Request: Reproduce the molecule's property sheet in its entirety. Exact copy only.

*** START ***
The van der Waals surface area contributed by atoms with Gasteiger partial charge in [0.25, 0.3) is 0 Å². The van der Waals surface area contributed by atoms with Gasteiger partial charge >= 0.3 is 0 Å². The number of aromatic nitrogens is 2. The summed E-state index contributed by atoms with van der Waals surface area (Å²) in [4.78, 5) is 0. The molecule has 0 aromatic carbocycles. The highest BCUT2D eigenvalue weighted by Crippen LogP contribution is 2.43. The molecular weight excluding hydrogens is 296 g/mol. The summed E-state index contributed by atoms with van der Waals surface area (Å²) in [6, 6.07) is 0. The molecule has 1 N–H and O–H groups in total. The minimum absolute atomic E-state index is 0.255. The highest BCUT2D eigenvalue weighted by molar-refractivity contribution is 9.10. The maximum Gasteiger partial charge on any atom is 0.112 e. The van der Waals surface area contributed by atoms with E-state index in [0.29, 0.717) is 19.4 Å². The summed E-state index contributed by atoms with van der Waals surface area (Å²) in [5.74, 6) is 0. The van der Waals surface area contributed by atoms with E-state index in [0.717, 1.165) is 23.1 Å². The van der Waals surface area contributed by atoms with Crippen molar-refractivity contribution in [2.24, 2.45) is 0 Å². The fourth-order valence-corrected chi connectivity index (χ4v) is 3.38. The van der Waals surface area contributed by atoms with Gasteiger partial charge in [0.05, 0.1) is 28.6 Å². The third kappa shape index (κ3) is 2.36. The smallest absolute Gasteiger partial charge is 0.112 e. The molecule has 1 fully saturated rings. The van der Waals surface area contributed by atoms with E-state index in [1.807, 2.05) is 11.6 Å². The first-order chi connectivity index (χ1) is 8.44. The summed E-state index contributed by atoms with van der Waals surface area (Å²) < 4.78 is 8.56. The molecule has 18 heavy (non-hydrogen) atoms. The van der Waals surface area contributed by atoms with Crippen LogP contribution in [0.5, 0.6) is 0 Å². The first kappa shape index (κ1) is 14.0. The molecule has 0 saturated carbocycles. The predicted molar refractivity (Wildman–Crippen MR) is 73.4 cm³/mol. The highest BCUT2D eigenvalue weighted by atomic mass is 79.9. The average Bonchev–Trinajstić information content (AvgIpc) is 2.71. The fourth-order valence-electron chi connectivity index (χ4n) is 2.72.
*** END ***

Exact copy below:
The van der Waals surface area contributed by atoms with Gasteiger partial charge in [0.25, 0.3) is 0 Å². The van der Waals surface area contributed by atoms with Gasteiger partial charge >= 0.3 is 0 Å². The number of aromatic nitrogens is 2. The summed E-state index contributed by atoms with van der Waals surface area (Å²) in [4.78, 5) is 0. The molecule has 0 aromatic carbocycles. The highest BCUT2D eigenvalue weighted by Crippen LogP contribution is 2.43. The molecular weight excluding hydrogens is 296 g/mol. The summed E-state index contributed by atoms with van der Waals surface area (Å²) in [6, 6.07) is 0. The molecule has 1 N–H and O–H groups in total. The minimum absolute atomic E-state index is 0.255. The highest BCUT2D eigenvalue weighted by molar-refractivity contribution is 9.10. The maximum Gasteiger partial charge on any atom is 0.112 e. The van der Waals surface area contributed by atoms with E-state index in [0.29, 0.717) is 19.4 Å². The summed E-state index contributed by atoms with van der Waals surface area (Å²) in [5.74, 6) is 0. The van der Waals surface area contributed by atoms with E-state index in [0.717, 1.165) is 23.1 Å². The van der Waals surface area contributed by atoms with Crippen molar-refractivity contribution in [2.24, 2.45) is 0 Å². The fourth-order valence-corrected chi connectivity index (χ4v) is 3.38. The van der Waals surface area contributed by atoms with Gasteiger partial charge in [0.05, 0.1) is 28.6 Å². The third kappa shape index (κ3) is 2.36. The smallest absolute Gasteiger partial charge is 0.112 e. The molecule has 1 fully saturated rings. The van der Waals surface area contributed by atoms with E-state index in [1.807, 2.05) is 11.6 Å². The first-order chi connectivity index (χ1) is 8.44. The summed E-state index contributed by atoms with van der Waals surface area (Å²) < 4.78 is 8.56. The molecule has 18 heavy (non-hydrogen) atoms. The van der Waals surface area contributed by atoms with Crippen LogP contribution in [0.5, 0.6) is 0 Å². The first kappa shape index (κ1) is 14.0. The molecule has 0 saturated carbocycles. The predicted molar refractivity (Wildman–Crippen MR) is 73.4 cm³/mol. The highest BCUT2D eigenvalue weighted by atomic mass is 79.9. The average Bonchev–Trinajstić information content (AvgIpc) is 2.71. The fourth-order valence-electron chi connectivity index (χ4n) is 2.72.